10 of the Absolutely Most Foolish Kicksters Ever

  • April 20, 2016
  • 38,816
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I want to publish my book JFK Closure

This author believes their biological father was John F. Kennedy—they even appeared in some tabloids years ago. Their claim seems to be based largely on three things: when they were born (1964), where they were raised (Washington, D.C.), and something their adoptive parents said. It wasn't going to go anywhere since, you know, there's seemingly no proof, but the saddest part was how little he was asking for: $500 to publish his ebook, and not a dollar raised.


Freedom Lost

Books on Kickstarter are a pretty common sight. Here the author proposes a novel based on a world where martial law is declared under FEMA. Strangely enough, these sort of political thriller/conspiracy theory novels do very well on Amazon's CreateSpace market. So why take it to Kickstarter at all looking for $4,000?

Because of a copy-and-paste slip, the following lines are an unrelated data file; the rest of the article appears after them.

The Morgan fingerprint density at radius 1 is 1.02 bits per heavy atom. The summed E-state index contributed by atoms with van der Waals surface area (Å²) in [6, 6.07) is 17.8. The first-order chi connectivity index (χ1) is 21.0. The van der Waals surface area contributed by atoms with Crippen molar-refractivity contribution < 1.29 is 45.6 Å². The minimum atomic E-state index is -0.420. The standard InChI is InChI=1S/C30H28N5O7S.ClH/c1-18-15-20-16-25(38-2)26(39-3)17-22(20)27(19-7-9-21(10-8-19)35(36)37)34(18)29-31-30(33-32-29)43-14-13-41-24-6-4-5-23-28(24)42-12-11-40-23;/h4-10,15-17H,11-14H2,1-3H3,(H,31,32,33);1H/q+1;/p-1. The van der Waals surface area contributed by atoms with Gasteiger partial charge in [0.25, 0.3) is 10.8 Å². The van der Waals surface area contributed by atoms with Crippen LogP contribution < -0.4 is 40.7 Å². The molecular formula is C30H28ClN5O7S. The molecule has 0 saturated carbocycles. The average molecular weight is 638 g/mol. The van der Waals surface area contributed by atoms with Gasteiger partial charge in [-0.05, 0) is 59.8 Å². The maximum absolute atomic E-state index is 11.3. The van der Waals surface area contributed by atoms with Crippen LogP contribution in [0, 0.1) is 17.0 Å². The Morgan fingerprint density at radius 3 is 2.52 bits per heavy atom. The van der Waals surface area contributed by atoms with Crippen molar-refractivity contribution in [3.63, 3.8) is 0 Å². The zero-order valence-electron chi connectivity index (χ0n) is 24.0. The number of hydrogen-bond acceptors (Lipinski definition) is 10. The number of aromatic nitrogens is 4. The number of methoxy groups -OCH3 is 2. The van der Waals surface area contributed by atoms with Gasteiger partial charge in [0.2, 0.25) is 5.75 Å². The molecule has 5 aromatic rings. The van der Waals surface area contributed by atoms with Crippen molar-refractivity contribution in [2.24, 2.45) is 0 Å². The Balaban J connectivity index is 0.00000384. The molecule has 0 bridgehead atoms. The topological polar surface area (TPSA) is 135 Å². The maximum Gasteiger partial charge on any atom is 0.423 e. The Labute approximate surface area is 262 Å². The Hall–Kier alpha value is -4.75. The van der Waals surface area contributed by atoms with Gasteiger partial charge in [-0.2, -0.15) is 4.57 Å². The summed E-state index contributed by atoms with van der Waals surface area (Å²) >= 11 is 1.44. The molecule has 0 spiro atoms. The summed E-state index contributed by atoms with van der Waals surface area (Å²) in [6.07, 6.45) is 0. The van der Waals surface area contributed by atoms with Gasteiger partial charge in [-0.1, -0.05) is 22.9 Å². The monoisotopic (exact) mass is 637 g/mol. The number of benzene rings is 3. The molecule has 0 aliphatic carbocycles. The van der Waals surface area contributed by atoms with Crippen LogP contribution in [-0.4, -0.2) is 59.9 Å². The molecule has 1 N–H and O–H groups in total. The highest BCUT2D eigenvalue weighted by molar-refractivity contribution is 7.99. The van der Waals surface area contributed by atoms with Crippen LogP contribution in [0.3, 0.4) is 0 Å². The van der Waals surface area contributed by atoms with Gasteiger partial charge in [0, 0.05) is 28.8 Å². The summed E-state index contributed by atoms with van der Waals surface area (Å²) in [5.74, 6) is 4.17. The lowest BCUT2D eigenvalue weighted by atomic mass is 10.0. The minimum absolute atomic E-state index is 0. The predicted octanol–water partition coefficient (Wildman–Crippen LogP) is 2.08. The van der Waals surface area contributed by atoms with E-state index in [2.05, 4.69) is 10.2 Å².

Europa Park – die Toiletten

A good idea: promoting something you love. Not always a good idea: promoting something you love in a quirky way but seeking other people to pay for it. This photographer wanted to promote an amusement park with a portfolio focused entirely on its apparently amazing toilets.


MTG for Everyone!

A fan of Magic: the Gathering, concerned that the most successful trading card game ever made was somehow in danger, hoped that internet strangers would pay for him to buy cards to show other people how to play his beloved game. He probably could have done this with his own collection (which he alludes to), which may be why Kickstarter suspended this brilliant and not-at-all foolish idea.


Jesus Melts for You

This is proof that fame won't always mean success. Cosimo Cavallaro made a controversial nude life-sized Jesus out of chocolate. Outrage was such that an exhibition featuring the piece was canned in 2007. In 2013 he took to Kickstarter to fund a performance piece wherein he would melt the Christ and make a documentary about it. He managed $110 of the $98,000 goal.